WL: That team, if you looked at them before the season, there was no way that they were going to be undefeated. They had lost a tremendous number of players from the undefeated team of 1950. And they simply didn’t have the personnel, I thought, to be able to be undefeated. In fact when we had our spring practice game, the referees at that game had also refereed the Penn spring practice game. And they just said Penn had so much better talent than we had that there was no way that we could even compete with them. But what happened was Charlie Caldwell was a terrific coach, we had a handful of really, really good athletes, and then a whole host of senior athletes and then a whole host of junior athletes who were really good who filled in almost all the gaps in the offensive team.

BT: Kazmaier was the central figure — a quick, elusive 171-pound tailback who was a gifted passer as well. The Tigers relied on the single-wing, which Caldwell had molded to fit his athletic but somewhat undersized offensive unit.

WL: What Caldwell did was he had the quarterback, the blocking back, rotate, so his back was to the defensive line, and had the fullback run into the line and hand the ball to the quarterback, who could then run it himself or lateral to the tailback or hand it off to the wingback. And all the time the ball was hidden from the defensive team. So all of a sudden someone would appear out of the backfield with the ball. And there was no warning for it. And he emphasized speed, not size. We had big tough players on defense, but the offensive team was pretty small and fast. But they were very good, very talented. And it was an offense at that time that could not be stopped.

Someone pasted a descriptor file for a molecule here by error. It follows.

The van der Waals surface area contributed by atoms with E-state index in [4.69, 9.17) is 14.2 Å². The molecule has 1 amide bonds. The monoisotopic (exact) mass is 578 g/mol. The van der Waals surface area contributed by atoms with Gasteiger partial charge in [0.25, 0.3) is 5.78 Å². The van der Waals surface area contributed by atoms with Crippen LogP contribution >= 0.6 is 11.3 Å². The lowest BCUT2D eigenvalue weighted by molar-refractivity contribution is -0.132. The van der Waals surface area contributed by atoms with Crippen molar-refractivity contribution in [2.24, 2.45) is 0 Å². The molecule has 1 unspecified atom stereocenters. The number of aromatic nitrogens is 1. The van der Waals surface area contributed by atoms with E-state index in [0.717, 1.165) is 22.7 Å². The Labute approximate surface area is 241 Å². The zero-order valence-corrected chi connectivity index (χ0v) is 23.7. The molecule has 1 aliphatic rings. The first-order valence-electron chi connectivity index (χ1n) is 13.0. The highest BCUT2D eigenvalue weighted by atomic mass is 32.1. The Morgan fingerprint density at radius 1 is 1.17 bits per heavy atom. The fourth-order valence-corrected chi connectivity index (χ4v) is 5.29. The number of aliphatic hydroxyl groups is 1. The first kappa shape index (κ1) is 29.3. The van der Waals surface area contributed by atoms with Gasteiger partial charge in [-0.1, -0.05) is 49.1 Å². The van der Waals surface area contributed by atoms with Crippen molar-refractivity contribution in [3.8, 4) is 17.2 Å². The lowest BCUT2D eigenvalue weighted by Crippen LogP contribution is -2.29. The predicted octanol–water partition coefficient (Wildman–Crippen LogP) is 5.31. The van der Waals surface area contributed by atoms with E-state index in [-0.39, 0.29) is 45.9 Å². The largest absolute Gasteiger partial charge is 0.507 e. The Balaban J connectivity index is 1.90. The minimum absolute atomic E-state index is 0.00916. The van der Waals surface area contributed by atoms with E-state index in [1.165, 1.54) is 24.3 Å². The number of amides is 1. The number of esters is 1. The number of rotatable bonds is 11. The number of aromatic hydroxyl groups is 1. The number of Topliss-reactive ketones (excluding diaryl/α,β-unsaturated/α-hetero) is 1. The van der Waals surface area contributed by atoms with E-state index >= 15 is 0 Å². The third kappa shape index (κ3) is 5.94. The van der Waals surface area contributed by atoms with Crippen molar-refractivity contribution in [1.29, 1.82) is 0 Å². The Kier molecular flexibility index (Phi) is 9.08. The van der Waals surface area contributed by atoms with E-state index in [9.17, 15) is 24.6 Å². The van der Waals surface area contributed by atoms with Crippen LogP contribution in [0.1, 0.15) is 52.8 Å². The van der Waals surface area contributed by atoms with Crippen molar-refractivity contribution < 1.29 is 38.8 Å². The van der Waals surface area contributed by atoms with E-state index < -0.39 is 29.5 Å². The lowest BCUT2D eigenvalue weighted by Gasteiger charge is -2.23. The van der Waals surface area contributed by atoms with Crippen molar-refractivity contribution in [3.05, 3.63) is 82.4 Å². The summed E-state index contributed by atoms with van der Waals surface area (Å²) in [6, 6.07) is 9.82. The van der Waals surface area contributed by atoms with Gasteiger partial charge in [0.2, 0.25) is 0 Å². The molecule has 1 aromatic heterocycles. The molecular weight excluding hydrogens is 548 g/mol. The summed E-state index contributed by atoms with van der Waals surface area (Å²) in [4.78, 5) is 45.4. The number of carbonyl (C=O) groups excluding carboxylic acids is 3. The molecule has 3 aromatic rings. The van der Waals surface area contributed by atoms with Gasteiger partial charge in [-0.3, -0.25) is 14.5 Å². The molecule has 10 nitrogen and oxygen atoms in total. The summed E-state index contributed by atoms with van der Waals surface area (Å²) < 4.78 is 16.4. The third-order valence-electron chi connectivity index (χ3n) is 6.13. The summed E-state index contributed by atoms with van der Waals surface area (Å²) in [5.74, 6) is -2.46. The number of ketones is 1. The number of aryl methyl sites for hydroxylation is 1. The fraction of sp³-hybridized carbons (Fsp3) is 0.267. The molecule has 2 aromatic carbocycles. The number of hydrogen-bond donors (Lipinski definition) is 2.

BT: After a series of early victories, including an impressive win at Penn, Princeton hosted the Ivy League’s other unbeaten team, Cornell, at Palmer Stadium, in front a full house of 50,000 fans.

WL: All this occurred before pro football became really popular. So a game between Cornell and Princeton that year was the gridiron event of the year.

It was one of the most exciting games I’ve ever seen, because Kazmaier had a game that day that actually I think won him the Heisman award, because there were all these people there from the media watching the game, because you had two undefeated Ivy League teams. He just had a terrific game. I think he completed 17 out of 19 passes, had some terrific runs, just played a fantastic game. And I think the other part of it was that Kazmaier was blessed with the fact that he had three really excellent pass receivers, because he threw high hard passes, and they pulled them in, and it just set the situation. And after the game I don’t think there was any question in anyone’s mind at Princeton that we were going to win the rest of the games, and that’s exactly what we did. It was great fun. And it was great fun being on the jayvee team, because I scrimmaged against this varsity team every week and had the opportunity to play against them and see how they were.